If we don’t celebrate in front of and with our learners, who will?
I am not talking about the parties that we throw for retirement and birthdays or for sports, as we are very good at that. When I ask learners how they celebrate at school, they go straight to the classroom party as an example, and that is typically based on either someone’s birthday or it is part of a reward-based process. Celebrating in an impactful way is part of a process, of our efforts to plan-do-check-adjust. When we do this, we aren’t fixating on our failures, we’re analyzing our successes and failures as celebrations so that we know what to do better next time. It is about using the data we gather for growth: growth in ourselves and growth in our learning communities.
So, what do we mean by an impactful celebration? A celebration that means something to our learning communities is:
- Focused on growth
- Embedded and aligned to goals and the goal setting process
- Practiced consistently
- Processes and procedures are in place to celebrate growth throughout the learning community
There are many ways we can challenge ourselves to get better, like getting a coach, practicing relentlessly and monitoring our specific goal with intentionality, but along the way, we must celebrate.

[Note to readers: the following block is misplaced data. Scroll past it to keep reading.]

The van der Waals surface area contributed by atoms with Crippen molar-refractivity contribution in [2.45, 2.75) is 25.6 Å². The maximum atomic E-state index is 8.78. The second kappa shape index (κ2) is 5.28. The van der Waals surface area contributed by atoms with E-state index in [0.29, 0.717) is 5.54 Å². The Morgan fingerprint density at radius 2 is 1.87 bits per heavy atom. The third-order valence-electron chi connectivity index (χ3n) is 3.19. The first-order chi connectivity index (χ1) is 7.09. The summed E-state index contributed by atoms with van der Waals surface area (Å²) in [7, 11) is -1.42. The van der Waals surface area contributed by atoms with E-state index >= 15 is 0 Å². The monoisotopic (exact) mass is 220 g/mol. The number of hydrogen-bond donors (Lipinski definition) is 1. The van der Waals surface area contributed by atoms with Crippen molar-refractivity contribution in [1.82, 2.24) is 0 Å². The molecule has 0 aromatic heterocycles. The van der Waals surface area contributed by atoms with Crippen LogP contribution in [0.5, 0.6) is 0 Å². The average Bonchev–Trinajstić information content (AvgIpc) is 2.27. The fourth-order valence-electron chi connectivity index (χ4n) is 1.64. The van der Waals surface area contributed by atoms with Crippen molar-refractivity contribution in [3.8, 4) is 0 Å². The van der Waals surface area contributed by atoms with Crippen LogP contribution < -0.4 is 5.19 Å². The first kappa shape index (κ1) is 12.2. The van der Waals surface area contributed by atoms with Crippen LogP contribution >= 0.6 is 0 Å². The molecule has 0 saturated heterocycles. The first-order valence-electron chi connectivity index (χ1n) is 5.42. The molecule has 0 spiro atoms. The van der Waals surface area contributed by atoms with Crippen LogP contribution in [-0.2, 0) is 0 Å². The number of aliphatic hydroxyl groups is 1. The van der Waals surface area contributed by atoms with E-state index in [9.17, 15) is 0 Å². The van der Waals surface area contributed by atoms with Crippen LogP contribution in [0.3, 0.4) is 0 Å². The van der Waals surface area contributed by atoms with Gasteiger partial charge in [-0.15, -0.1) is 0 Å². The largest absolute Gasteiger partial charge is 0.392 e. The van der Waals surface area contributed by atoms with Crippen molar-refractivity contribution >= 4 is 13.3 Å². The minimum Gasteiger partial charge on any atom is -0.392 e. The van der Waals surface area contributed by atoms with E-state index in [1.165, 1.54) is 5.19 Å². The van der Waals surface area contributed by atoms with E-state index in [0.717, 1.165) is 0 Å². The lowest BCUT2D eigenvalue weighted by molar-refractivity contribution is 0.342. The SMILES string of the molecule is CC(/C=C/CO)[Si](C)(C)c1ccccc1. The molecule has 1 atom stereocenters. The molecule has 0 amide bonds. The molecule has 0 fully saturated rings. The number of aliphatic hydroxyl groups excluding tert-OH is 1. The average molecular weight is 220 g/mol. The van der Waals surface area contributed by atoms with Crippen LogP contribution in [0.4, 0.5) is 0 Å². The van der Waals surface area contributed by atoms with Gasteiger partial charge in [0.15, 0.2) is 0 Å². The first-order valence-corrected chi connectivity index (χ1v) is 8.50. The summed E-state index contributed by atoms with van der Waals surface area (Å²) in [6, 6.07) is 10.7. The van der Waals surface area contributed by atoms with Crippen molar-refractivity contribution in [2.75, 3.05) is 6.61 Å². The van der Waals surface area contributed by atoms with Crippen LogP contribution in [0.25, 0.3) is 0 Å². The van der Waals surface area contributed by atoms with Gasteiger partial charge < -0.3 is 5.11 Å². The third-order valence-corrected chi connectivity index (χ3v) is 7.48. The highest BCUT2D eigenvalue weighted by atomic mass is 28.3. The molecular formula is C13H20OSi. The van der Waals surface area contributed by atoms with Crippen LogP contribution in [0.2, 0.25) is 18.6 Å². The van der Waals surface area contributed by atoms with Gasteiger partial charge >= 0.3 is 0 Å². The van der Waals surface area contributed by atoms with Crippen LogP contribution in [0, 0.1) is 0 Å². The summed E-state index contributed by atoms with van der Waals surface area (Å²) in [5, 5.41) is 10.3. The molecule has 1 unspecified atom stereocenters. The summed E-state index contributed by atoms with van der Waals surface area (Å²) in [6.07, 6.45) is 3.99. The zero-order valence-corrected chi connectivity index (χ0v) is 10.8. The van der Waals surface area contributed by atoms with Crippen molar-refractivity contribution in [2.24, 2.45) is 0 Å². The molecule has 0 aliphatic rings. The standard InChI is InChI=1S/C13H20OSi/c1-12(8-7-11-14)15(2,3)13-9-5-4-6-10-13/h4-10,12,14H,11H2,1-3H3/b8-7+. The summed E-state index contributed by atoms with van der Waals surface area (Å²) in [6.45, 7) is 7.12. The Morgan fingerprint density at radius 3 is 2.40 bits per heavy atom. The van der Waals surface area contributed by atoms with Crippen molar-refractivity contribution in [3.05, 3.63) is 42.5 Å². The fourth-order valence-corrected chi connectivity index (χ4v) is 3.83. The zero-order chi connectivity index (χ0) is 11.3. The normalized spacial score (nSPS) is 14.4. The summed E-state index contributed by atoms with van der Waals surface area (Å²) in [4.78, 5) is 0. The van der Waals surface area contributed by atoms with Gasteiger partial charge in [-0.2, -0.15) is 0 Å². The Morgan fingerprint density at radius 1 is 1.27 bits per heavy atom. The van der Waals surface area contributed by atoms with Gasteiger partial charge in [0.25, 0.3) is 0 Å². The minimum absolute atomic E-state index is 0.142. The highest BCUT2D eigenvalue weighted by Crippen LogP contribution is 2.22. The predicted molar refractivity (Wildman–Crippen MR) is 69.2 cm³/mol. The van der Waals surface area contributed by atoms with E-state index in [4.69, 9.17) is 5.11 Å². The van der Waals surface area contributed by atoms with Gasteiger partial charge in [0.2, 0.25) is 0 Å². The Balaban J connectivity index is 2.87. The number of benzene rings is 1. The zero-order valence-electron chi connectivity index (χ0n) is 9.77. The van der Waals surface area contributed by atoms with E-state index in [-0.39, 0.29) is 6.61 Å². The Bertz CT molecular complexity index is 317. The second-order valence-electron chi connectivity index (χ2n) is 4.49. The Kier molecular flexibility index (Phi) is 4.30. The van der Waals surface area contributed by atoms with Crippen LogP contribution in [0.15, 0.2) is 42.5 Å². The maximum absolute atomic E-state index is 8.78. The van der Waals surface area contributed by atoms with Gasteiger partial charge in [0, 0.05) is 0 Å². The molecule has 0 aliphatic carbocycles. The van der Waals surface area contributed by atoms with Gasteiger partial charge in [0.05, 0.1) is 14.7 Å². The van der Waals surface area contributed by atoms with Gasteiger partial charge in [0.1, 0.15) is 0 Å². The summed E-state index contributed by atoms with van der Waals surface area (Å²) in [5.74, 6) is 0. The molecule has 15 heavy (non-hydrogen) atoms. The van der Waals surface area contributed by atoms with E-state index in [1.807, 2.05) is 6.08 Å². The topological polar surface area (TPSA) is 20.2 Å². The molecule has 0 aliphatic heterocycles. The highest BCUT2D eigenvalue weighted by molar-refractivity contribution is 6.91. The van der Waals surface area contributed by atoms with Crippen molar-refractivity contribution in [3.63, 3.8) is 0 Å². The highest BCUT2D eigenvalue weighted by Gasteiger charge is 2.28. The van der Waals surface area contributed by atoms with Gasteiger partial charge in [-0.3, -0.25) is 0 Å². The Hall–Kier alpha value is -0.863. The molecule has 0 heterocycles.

The common thread that links the design process, rapid cycle improvement and many other goal setting processes is that it is about the journey of trying. But when we don’t stop to reflect about the small wins or see progress as a celebration, what message are we sending to our organizations or learners? Rather than analyzing the lack of progress all the time, why can’t we have cultures that lift up the progress that we are making? Consider:
If we ______________ we will see ______________.
I am noticing this because I ______________.
We are seeing this because we ______________.
That near win is a direct result of ______________.
That percentage increase will give us ______________.
I wish we could change the language we use around goal setting to be goal getting and goal trying because for most of our life, we are a near-win, an incomplete experiment if you will, that is trying to become better and better. We are never done teaching and learning about teaching and learning. That is the ultimate lesson that we should be modeling for our learners.